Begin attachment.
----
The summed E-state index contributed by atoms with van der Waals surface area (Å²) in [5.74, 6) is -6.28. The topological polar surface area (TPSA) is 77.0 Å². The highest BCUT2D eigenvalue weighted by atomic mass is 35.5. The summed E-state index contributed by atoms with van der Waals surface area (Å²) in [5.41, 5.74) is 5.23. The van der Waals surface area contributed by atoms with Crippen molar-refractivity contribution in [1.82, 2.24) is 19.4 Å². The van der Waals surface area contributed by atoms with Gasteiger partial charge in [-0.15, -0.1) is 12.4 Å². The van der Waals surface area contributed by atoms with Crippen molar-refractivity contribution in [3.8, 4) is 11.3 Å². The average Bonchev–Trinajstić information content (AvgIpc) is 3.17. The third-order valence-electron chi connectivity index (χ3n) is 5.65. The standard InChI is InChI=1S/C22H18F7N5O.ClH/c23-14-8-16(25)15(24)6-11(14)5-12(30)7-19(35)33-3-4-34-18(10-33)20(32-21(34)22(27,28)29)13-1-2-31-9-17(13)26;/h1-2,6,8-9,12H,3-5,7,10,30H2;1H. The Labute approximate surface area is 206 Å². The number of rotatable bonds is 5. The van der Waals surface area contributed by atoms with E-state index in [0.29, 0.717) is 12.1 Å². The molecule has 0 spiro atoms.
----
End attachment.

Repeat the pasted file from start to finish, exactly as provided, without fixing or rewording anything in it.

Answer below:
The summed E-state index contributed by atoms with van der Waals surface area (Å²) in [5.74, 6) is -6.28. The topological polar surface area (TPSA) is 77.0 Å². The highest BCUT2D eigenvalue weighted by atomic mass is 35.5. The summed E-state index contributed by atoms with van der Waals surface area (Å²) in [5.41, 5.74) is 5.23. The van der Waals surface area contributed by atoms with Crippen molar-refractivity contribution in [1.82, 2.24) is 19.4 Å². The van der Waals surface area contributed by atoms with Gasteiger partial charge in [-0.15, -0.1) is 12.4 Å². The van der Waals surface area contributed by atoms with Crippen molar-refractivity contribution in [3.8, 4) is 11.3 Å². The average Bonchev–Trinajstić information content (AvgIpc) is 3.17. The third-order valence-electron chi connectivity index (χ3n) is 5.65. The standard InChI is InChI=1S/C22H18F7N5O.ClH/c23-14-8-16(25)15(24)6-11(14)5-12(30)7-19(35)33-3-4-34-18(10-33)20(32-21(34)22(27,28)29)13-1-2-31-9-17(13)26;/h1-2,6,8-9,12H,3-5,7,10,30H2;1H. The Labute approximate surface area is 206 Å². The number of rotatable bonds is 5. The van der Waals surface area contributed by atoms with E-state index in [0.29, 0.717) is 12.1 Å². The molecule has 0 spiro atoms.